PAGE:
HG had also been diagnosed with cervical squamous intraepithelial lesion, high-grade (CIN II/CIN III), which had been treated with the LEEP procedure. Five years later, she was reevaluated and again found to have dysplasia, this time low-grade squamous intraepithelial lesion (LSIL), and she was positive for HPV. Cervical cancer and its precursor, cervical intraepithelial neoplasia (CIN), are caused by strains of HPV.4 

Our bodies are composed of 50% bacteria, so it makes sense that the various types of bacteria can influence our health and fertility. In general, high microbial diversity is considered beneficial for health; however, when it comes to the vaginal microbiome, this is not the case. Low bacterial diversity that is dominated by a few species of Lactobacillus in the vaginal microbiome is associated with a reduced risk of both HPV and bacterial vaginosis (BV).4 However, when the vaginal microbiota shift, such that Lactobacillus spp decreases and anaerobic species increase, the risk of BV increases.4 Some studies have found correlations between BV and increased incidence, prevalence, and persistence of HPV infection and CIN.4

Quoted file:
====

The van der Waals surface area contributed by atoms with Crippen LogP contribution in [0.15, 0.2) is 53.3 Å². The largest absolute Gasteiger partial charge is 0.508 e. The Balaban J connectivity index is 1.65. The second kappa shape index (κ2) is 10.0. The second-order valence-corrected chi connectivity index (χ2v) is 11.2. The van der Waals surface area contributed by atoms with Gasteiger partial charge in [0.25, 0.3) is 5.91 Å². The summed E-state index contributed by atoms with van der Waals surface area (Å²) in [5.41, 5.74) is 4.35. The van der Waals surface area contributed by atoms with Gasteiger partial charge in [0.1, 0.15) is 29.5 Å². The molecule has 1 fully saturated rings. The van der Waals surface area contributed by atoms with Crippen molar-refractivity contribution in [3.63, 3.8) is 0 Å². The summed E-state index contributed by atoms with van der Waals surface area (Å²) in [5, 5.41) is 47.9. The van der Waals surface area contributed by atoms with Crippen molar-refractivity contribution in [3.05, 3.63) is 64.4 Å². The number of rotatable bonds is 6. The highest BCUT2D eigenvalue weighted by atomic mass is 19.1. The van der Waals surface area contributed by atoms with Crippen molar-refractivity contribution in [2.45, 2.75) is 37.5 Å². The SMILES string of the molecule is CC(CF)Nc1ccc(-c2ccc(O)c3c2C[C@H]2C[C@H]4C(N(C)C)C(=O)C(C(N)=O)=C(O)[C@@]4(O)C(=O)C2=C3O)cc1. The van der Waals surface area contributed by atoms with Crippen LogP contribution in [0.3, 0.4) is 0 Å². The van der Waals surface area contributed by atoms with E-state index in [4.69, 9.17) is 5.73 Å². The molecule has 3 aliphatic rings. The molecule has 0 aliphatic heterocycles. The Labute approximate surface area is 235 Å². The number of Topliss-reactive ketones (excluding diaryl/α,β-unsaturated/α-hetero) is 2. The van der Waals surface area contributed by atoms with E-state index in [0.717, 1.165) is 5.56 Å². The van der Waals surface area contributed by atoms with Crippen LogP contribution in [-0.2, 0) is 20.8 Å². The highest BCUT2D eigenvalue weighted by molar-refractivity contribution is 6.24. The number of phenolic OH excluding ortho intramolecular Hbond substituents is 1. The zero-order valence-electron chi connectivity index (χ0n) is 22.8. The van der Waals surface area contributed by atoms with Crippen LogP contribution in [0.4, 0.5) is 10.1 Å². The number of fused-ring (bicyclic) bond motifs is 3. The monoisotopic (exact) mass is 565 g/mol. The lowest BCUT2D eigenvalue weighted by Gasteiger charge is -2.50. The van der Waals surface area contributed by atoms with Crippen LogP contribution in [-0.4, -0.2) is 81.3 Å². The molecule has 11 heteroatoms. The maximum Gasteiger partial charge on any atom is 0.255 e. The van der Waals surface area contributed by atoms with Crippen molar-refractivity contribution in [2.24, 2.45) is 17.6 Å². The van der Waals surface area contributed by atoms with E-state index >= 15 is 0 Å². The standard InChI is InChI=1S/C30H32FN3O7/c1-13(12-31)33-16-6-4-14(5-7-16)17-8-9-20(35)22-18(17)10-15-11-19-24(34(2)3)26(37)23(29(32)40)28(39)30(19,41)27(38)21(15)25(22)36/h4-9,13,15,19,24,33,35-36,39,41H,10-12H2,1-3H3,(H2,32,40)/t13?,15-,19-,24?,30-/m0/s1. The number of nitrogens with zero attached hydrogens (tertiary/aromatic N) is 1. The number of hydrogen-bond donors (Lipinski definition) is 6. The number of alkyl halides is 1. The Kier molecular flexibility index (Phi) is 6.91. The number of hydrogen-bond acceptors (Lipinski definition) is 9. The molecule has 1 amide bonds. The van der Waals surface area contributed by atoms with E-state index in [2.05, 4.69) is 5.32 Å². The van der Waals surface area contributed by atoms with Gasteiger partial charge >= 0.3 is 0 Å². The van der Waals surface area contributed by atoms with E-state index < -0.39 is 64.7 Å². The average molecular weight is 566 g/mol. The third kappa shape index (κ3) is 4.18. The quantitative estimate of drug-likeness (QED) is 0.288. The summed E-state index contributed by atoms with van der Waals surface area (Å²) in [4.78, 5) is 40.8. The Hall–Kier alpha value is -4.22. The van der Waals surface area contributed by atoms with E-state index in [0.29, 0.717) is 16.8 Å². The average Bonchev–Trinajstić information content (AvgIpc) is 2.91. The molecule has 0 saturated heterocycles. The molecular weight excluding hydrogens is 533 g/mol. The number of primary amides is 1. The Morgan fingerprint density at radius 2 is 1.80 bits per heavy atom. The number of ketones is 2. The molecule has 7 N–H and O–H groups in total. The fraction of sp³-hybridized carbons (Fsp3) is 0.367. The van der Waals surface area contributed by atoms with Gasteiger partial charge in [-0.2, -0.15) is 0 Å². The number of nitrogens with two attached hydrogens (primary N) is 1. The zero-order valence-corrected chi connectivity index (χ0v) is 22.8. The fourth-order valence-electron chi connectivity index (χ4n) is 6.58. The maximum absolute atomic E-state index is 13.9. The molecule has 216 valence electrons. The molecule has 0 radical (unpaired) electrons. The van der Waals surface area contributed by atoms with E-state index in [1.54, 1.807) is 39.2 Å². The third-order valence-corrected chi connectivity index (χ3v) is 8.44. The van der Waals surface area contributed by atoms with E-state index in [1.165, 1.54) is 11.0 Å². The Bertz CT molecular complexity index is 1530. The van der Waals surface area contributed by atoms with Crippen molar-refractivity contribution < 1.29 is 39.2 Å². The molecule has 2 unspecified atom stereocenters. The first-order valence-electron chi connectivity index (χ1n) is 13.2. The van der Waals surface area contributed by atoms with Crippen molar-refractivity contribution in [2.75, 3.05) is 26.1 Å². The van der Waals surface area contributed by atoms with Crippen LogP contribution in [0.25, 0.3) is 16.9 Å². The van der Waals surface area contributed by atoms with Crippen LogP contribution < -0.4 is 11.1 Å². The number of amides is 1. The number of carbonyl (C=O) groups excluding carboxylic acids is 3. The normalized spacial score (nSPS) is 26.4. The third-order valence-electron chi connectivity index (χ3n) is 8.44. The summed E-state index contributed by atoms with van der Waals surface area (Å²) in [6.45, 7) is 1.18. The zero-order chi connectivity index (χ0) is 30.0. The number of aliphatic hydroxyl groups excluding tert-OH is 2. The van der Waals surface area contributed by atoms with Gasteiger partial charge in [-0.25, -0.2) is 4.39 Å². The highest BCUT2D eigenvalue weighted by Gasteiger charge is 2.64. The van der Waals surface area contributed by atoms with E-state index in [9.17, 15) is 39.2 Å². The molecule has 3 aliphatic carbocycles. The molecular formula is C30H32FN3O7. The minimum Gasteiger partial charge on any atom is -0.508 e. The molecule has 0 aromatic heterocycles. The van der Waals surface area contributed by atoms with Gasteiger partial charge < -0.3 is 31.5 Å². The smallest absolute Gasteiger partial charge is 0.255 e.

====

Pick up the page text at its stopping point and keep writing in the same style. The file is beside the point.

Bacterial vaginosis is the most common vaginal disorder in women of reproductive age.5 BV is significantly higher in women with tubal infertility, as compared to non-tubal infertility,6 and BV increases the risk for preterm delivery and spontaneous abortion.7 

Hashimoto’s Thyroiditis

HG was told by her doctors that she had a thyroid issue called Hashimoto’s thyroiditis. No treatments were offered, so she didn’t think much of it. She periodically went in for thyroid scans to monitor the nodules, but beyond that, nothing was done.

Thyroid function is intimately related to health, fertility, pregnancy health, baby’s neurodevelopment, and baby’s long-term health. Oocyte maturation (the process of egg development within the ovary) depends on normal levels of thyroid hormone.8 Hypothyroidism is associated with menstrual irregularities, menorrhagia, and ovulatory dysfunction.8 Hashimoto’s thyroiditis, aka thyroid autoimmunity (TAI), refers to an autoimmune condition in which the immune system produces antibodies that attack the thyroid gland. TAI is the most frequent cause of low thyroid function in women of childbearing age.8 Hypothyroidism occurring during the first half of pregnancy poses a risk of poor neurodevelopmental outcomes in the baby.8 Moreover, the rate of miscarriage is increased in women with TAI.8